The subcommittee considered a discussion draft introduced by Rep. Larry Bucshon, MD (R-Ind.) requiring additional oversight of hospitals participating in the 340B Drug Pricing Program. This legislation would authorize the Health Resources and Services Administration (HRSA) to audit how 340B hospitals use their savings, as well as require additional reporting by 340B hospitals. When Rep. Bill Johnson (R-Ohio) inquired about the compliance costs and administrative burden that this legislation would pose on 340B hospitals, Thompson highlighted existing reporting requirements, noting, “Hospitals are reporting … to CMS on the Medicare cost report, we are reporting to the IRS on schedule H, and we are reporting to HRSA, which audits the program.” She also expressed concerns that the additional metrics hospitals would be required to report “do not show the true value of the program.” Rep. Doris Matsui (D-Calif.) spoke in support of the program, stating, “While some of these bills are ostensibly about transparency, I think that, in reality, they will disincentivize participation in 340B.” She inquired whether it is possible to craft reporting requirements that “demonstrate the true value of 340B,” to which Thompson cited the AHA’s 340B Good Stewardship Principles, which allow hospitals to calculate the savings they achieve from the program in a standardized manner and publicly disclose these data.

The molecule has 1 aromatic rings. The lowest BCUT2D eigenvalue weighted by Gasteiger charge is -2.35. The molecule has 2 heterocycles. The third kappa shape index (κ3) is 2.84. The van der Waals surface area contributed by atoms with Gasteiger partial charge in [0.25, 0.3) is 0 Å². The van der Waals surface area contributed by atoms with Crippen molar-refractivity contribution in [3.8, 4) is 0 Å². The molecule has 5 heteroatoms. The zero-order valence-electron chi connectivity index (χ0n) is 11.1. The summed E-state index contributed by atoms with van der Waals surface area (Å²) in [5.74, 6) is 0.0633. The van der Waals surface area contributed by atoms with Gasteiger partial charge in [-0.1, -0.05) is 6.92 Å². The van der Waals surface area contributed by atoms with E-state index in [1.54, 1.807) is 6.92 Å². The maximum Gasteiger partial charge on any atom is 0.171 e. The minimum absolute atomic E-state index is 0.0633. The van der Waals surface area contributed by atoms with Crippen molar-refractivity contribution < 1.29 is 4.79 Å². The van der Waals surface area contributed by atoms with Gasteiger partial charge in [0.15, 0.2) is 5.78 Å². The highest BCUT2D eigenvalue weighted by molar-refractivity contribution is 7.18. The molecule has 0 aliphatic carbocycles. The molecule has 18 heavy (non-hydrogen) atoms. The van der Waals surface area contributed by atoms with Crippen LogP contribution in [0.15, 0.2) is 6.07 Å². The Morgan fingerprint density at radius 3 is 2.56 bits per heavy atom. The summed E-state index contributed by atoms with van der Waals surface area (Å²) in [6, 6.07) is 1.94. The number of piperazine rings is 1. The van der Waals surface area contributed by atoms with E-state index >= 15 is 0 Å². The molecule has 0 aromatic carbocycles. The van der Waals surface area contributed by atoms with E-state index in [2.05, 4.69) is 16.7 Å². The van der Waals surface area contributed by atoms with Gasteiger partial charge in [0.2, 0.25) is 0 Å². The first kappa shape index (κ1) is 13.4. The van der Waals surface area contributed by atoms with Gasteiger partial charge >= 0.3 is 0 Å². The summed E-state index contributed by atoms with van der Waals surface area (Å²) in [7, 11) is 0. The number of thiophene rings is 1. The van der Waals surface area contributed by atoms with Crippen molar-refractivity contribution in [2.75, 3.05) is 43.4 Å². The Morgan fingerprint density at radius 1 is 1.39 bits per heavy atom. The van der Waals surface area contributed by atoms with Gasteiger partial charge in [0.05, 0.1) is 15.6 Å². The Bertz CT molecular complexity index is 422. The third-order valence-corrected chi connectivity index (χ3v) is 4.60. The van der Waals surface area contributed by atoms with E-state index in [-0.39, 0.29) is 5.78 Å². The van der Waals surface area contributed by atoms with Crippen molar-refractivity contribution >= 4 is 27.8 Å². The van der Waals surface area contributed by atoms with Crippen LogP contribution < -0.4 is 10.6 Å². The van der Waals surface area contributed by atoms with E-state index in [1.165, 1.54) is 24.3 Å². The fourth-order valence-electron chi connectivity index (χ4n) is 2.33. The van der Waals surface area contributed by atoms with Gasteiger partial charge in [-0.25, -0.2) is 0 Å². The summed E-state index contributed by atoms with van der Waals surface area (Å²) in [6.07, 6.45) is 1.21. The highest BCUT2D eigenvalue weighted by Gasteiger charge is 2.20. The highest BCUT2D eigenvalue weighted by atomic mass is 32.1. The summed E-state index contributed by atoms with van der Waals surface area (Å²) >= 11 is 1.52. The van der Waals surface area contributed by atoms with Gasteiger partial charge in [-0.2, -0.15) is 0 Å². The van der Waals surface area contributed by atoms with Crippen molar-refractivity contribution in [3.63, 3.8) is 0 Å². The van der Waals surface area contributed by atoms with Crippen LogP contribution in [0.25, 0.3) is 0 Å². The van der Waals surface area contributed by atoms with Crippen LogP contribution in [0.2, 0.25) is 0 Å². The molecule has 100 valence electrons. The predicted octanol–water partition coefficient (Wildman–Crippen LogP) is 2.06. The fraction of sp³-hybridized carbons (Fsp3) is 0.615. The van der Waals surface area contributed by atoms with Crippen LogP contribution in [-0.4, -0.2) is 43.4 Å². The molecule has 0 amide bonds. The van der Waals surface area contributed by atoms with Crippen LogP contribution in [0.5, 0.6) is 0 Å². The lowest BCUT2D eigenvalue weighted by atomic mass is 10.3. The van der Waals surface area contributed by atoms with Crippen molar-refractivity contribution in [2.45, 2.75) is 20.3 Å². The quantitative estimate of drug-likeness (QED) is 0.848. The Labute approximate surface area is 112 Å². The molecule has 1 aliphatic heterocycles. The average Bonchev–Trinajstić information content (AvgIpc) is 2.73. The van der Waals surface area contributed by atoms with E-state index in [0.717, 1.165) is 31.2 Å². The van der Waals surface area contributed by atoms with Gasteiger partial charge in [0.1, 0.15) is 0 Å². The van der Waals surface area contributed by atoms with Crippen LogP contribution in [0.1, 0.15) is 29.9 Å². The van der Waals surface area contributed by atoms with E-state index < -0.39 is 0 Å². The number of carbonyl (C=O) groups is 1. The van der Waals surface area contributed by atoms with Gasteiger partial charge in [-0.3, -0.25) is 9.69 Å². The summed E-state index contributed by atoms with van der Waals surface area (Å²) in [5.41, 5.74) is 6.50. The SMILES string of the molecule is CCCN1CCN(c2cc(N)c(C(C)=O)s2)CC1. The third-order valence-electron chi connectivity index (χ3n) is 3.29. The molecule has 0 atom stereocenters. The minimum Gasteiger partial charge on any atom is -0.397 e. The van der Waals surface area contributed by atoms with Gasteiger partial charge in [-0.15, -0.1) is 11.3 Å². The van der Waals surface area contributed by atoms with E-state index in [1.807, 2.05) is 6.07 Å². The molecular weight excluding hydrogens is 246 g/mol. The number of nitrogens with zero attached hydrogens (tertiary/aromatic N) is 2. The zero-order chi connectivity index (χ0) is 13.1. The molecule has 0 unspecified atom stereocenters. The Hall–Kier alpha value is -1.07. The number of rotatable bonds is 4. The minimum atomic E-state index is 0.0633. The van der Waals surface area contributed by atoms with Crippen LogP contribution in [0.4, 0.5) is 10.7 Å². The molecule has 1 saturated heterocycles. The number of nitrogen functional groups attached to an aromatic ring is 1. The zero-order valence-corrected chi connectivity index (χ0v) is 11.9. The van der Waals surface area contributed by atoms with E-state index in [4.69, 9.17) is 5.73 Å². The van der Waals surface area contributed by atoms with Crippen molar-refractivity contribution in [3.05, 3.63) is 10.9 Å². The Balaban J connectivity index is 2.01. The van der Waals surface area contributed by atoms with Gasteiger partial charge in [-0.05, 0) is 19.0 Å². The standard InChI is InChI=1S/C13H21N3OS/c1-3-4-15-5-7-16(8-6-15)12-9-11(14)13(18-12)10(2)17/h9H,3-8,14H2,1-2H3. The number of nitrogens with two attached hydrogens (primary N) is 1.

The subcommittee also considered the Supporting Safety Net Hospitals Act (H.R. 2665), sponsored by Reps. Yvette Clarke (D-N.Y.), Diana DeGette (D-Colo.), Michael Burgess, MD (R-Texas), and Dan Crenshaw (R-Texas), which would address scheduled reductions to the Medicaid disproportionate share hospital (DSH) program. The DSH cuts, which were originally included in the Affordable Care Act (ACA) under the assumption that expanded insurance coverage would result in less uncompensated care, have been legislatively delayed several times since the ACA’s enactment. The AAMC and other hospital groups have consistently advocated to either delay or eliminate these cuts, including most recently in a letter to congressional leadership [refer to Washington Highlights, March 10]. Crenshaw praised the Medicaid DSH program, noting, “The DSH program is an example of where we provide very transparent payment to hospitals that provide charity care.” 

    The House Education and Workforce Committee Subcommittee on Health, Education, Labor, and Pensions discussed similar topics during their April 26 hearing, “Reducing Health Care Costs for Working Americans and their Families.” During this hearing, members discussed how hospitals’ acquisition of physician practices contributes to high health care spending, calling for additional transparency across the health care sector.